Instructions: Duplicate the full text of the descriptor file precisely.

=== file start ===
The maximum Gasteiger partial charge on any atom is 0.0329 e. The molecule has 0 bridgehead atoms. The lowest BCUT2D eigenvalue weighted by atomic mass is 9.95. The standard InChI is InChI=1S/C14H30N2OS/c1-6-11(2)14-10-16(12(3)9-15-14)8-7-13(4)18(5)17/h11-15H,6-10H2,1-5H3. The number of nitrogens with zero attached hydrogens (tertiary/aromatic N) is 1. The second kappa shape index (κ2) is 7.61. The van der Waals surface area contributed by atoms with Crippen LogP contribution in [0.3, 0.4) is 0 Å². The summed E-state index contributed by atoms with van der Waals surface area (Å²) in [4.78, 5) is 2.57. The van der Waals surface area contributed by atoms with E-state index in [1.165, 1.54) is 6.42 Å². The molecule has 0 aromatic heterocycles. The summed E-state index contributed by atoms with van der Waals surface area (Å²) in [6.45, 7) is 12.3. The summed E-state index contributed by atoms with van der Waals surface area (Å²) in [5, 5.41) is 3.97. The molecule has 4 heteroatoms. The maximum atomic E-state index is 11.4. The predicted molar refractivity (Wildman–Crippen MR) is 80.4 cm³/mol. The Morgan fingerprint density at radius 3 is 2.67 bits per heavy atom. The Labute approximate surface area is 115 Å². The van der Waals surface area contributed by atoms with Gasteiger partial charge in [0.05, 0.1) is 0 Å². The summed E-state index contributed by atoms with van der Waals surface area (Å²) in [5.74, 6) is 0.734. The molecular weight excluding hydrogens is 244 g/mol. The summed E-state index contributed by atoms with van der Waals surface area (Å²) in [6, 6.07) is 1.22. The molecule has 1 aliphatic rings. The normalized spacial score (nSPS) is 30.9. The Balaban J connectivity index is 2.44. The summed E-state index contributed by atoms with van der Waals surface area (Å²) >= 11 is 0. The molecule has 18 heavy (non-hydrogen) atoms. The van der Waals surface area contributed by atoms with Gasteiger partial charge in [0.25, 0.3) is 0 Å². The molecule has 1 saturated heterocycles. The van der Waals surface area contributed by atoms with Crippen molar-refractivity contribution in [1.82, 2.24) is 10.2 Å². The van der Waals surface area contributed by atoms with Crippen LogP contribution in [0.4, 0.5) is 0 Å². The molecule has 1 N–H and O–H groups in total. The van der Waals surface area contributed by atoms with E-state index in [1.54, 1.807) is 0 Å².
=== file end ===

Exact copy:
The maximum Gasteiger partial charge on any atom is 0.0329 e. The molecule has 0 bridgehead atoms. The lowest BCUT2D eigenvalue weighted by atomic mass is 9.95. The standard InChI is InChI=1S/C14H30N2OS/c1-6-11(2)14-10-16(12(3)9-15-14)8-7-13(4)18(5)17/h11-15H,6-10H2,1-5H3. The number of nitrogens with zero attached hydrogens (tertiary/aromatic N) is 1. The second kappa shape index (κ2) is 7.61. The van der Waals surface area contributed by atoms with Crippen LogP contribution in [0.3, 0.4) is 0 Å². The summed E-state index contributed by atoms with van der Waals surface area (Å²) in [4.78, 5) is 2.57. The van der Waals surface area contributed by atoms with E-state index in [1.165, 1.54) is 6.42 Å². The molecule has 0 aromatic heterocycles. The summed E-state index contributed by atoms with van der Waals surface area (Å²) in [6.45, 7) is 12.3. The summed E-state index contributed by atoms with van der Waals surface area (Å²) in [5, 5.41) is 3.97. The molecule has 4 heteroatoms. The maximum atomic E-state index is 11.4. The predicted molar refractivity (Wildman–Crippen MR) is 80.4 cm³/mol. The Morgan fingerprint density at radius 3 is 2.67 bits per heavy atom. The Labute approximate surface area is 115 Å². The van der Waals surface area contributed by atoms with Gasteiger partial charge in [0.05, 0.1) is 0 Å². The summed E-state index contributed by atoms with van der Waals surface area (Å²) in [5.74, 6) is 0.734. The molecular weight excluding hydrogens is 244 g/mol. The summed E-state index contributed by atoms with van der Waals surface area (Å²) in [6, 6.07) is 1.22. The molecule has 1 aliphatic rings. The normalized spacial score (nSPS) is 30.9. The Balaban J connectivity index is 2.44. The summed E-state index contributed by atoms with van der Waals surface area (Å²) >= 11 is 0. The molecule has 18 heavy (non-hydrogen) atoms. The van der Waals surface area contributed by atoms with Gasteiger partial charge in [0.25, 0.3) is 0 Å². The molecule has 1 saturated heterocycles. The van der Waals surface area contributed by atoms with Crippen molar-refractivity contribution in [1.82, 2.24) is 10.2 Å². The van der Waals surface area contributed by atoms with Crippen LogP contribution in [0.4, 0.5) is 0 Å². The molecule has 1 N–H and O–H groups in total. The van der Waals surface area contributed by atoms with E-state index in [1.54, 1.807) is 0 Å².